Joe Tiller's great games at Purdue: 1997-1999

Brian Neubert, GoldandBlack.com staff
Gold and Black
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Tom Campbell

Joe Tiller, Purdue's all-time winningest coach, passed away early Saturday morning at the age of 74.

His impact in West Lafayette will long live on with the scores of fond memories he and his teams created for the Boilermaker program — the momentous or improbable wins, even some of the wild losses.

Win or lose, it was always eventful for Purdue during the Tiller Days.

Here's a look at some of the most memorable games between Tiller's debut in 1997 and the conclusion of the 1999 season, this being the first of four installments.

PURDUE 28, NOTRE DAME 17 — Sept. 13, 1997

The game that started it all.

Purdue debuted under Tiller with a thud, getting handled 36-22 at Toledo — in Tiller's home city, no less — but his response thereafter is said to have loomed large in giving the Boilermakers they spirit that yielded the upset win.

It also set a tone for the mentality that would fuel the program from there on out, as Purdue continued to aggressively play-call while working to protect a fourth-quarter lead.

After Adrian Beasley pushed Purdue's lead to 21-10 with a 43-yard scoop-and-score touchdown and Notre Dame responded with a TD, Vinny Sutherland's big gain on a third-down bubble screen reception set up a game-sealing touchdown for Ed Watson to secure one of the biggest wins in school history to that point, and still today.

Tiller's post-game TV interview in which he said, "I hope we have a whole lot more of these" was particularly memorable as well.

PURDUE 22, MICHIGAN STATE 21 — Nov. 8, 1997

In keeping with what would soon become clear about Tiller-coached Purdue — anything is possible — anything was always possible against the Spartans, starting with the Boilermakers' pure theft in Ross-Ade Stadium.

Nick Saban's team lined up a 39-yard field goal with a little more than two minutes to play, up 21-10.

But Leo Perez blocked it and Rosevelt Colvin returned it 62 yards for a score.

Chris Daniels recovered the ensuing on-side kick, Billy Dicken drove the Boilermakers down the field and Watson scored to win for Purdue, but not without the added drama of missing a would-be game-winning kick at the buzzer.

You can watch that game-winning drive below.

WISCONSIN 31, PURDUE 24 — Oct. 10, 1998

Afterwards, Drew Brees said, "I can't believe we lost this game."

Purdue did lose, but even as the Boilermakers went down, they went down firing in Madison, at night, on Homecoming.

Underscoring Tiller's offensive mentality, Brees threw an NCAA single-game record 83 passes and completed an NCAA single-game record 55. He completed 18 of them to Randall Lane, another record, but given the nature of Purdue's offense until Tiller, one that wouldn't last very long.

You can watch that whole game below.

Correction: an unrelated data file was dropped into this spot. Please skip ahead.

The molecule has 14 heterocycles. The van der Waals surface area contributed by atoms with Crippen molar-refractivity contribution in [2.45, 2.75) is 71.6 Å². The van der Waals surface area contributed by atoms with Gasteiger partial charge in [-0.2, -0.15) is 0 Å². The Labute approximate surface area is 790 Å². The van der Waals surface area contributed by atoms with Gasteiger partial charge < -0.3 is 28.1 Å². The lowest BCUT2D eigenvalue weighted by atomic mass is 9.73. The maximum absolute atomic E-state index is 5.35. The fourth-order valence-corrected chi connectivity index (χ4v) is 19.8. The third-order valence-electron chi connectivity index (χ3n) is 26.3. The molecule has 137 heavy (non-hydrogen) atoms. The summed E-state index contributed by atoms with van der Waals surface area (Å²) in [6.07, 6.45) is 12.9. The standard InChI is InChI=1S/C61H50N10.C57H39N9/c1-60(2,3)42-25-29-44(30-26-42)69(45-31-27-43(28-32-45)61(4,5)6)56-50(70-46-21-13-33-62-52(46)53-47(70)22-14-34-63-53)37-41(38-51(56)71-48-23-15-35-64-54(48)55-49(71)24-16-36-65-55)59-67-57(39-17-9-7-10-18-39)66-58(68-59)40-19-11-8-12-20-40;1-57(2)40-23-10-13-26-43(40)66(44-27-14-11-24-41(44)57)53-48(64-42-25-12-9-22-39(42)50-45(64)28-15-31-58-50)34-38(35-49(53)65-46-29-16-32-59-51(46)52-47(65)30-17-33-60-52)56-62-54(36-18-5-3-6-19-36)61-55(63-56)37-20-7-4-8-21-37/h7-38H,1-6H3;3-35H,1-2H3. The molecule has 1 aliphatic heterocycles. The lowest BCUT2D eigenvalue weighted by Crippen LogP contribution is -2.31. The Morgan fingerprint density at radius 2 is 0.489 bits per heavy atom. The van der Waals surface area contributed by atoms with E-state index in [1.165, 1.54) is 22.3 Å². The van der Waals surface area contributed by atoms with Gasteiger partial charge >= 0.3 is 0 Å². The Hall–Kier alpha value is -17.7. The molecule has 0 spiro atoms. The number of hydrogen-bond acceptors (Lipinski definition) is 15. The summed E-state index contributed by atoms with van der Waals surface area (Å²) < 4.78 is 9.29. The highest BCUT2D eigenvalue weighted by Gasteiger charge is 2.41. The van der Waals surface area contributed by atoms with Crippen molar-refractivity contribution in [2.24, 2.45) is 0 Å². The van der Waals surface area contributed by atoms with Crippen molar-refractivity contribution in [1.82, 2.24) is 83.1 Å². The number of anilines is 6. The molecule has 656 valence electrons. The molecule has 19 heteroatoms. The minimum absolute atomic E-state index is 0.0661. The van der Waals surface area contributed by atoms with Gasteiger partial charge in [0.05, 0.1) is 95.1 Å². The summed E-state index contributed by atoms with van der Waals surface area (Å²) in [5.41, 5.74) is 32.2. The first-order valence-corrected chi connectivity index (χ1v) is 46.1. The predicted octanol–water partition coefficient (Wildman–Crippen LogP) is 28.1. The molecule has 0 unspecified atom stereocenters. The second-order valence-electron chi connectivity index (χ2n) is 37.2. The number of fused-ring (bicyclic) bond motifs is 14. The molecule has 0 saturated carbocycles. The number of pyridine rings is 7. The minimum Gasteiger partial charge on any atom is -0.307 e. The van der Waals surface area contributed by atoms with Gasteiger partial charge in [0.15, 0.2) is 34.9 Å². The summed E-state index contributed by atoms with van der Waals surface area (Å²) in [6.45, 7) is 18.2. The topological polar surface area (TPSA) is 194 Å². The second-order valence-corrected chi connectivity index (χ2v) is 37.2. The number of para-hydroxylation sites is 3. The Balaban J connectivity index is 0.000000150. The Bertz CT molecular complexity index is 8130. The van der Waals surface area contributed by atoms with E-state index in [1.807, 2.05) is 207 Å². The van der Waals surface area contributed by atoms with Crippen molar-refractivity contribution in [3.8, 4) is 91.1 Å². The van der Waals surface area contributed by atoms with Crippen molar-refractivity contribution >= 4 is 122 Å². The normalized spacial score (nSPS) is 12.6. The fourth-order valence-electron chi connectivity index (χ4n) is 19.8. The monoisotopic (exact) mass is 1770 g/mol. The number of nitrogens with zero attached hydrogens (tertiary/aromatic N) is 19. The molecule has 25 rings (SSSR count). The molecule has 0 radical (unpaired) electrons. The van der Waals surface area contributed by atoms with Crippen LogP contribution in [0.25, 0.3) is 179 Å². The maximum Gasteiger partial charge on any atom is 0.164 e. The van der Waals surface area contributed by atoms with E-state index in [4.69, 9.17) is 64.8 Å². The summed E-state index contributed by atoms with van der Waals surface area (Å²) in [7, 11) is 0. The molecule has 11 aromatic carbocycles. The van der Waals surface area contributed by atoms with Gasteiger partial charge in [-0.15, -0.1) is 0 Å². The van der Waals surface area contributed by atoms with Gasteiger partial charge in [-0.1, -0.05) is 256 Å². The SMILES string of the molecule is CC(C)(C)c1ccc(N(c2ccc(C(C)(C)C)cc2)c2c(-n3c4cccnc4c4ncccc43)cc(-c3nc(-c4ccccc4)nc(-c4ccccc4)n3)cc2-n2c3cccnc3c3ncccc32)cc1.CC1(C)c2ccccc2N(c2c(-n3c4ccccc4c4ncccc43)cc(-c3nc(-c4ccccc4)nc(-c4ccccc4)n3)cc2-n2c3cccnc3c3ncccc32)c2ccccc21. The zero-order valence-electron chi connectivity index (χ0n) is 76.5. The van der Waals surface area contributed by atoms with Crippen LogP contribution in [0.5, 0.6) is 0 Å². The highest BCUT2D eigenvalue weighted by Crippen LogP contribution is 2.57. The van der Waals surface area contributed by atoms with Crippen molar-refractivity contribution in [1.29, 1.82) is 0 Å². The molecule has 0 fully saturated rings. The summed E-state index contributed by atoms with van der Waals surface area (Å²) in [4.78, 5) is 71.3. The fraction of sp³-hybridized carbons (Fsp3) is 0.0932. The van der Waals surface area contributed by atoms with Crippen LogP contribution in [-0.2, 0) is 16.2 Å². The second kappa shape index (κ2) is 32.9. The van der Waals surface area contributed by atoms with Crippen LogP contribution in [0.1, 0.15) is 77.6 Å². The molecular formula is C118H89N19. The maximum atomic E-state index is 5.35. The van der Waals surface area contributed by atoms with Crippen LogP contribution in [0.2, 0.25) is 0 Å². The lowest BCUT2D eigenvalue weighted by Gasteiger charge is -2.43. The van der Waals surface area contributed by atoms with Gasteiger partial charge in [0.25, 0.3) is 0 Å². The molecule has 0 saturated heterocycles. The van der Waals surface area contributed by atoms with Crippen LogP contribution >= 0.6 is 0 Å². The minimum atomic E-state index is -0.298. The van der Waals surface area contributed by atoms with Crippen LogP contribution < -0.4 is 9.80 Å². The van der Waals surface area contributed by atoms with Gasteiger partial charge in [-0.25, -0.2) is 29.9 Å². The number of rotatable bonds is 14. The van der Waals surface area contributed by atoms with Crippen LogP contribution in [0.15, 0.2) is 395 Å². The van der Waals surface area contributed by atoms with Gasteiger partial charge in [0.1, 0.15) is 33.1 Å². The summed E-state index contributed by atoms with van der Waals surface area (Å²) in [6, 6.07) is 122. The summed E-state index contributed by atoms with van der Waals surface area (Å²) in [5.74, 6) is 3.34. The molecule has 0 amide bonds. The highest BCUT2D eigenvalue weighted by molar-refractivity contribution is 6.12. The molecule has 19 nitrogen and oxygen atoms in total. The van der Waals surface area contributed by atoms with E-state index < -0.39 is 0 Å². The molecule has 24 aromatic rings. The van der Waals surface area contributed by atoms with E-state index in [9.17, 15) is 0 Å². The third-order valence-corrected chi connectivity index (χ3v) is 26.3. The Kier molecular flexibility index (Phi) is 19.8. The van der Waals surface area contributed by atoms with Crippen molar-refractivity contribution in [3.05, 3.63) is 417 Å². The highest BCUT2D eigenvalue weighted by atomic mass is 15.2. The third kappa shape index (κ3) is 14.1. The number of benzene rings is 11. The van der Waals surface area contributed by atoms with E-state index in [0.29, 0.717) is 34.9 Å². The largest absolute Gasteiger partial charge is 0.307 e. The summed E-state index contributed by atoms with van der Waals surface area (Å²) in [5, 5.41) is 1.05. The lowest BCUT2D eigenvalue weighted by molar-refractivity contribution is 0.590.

PURDUE 25, MICHIGAN STATE 24 — Nov. 14, 1998

Purdue did it again, this time in East Lansing.

Michigan State led by two touchdowns with the game winding down, but Purdue blocked a kick, Brees threw a touchdown, then Purdue got the ball back and Brees threw another touchdown. Purdue's final two scores came in the game's final 5:07, the game-winner to Isaac Jones at 1:21.

PURDUE 37, KANSAS STATE — Dec. 28, 1998

You'll recall the Wildcats were one of the elite teams in college football that year, led by dynamic quarterback Michael Bishop and a slew of other pros-in-waiting, but a series of events led to K-State falling several pegs down the bowl ladder to the Alamo Bowl, where it would be a heavy favorite against Purdue, who'd beaten Oklahoma State in San Antonio a year earlier.

Nope.

Purdue let slip a 27-14 lead to close the third quarter and trailed 34-30 after a Kansas State touchdown with less than a minute-and-a-half to play.

But Brees drove the Boilermakers down the field in response and hit a lunging Isaac Jones on a 30-yard strike with 30 seconds to play for the game-winner.

You can watch the game-winning drive below.

PURDUE 28, NOTRE DAME 23 — Sept. 11, 1999

Its long-one-sided rivalry with Notre Dame compelling once again, 20th-ranked Purdue got the best of the Irish for the second time in three seasons — following a maddening loss in South Bend in '98 — but only after No. 16 Notre Dame stalled out at the Boilermaker 1-yard line as time expired.

Watch that play below.

GEORGIA 28, PURDUE 25 — Jan. 1, 2000

In an example of the show Purdue always put on, both in victory and defeat, the Boilermakers dominated the SEC's Bulldogs in one of the first college football games of this century, the 2000 Outback Bowl, jumping ahead 28-0.

But it didn't score after halftime, was victimized by the bizarre and fell in overtime in one of the most dramatic comebacks in bowl history.

You can watch that game below.

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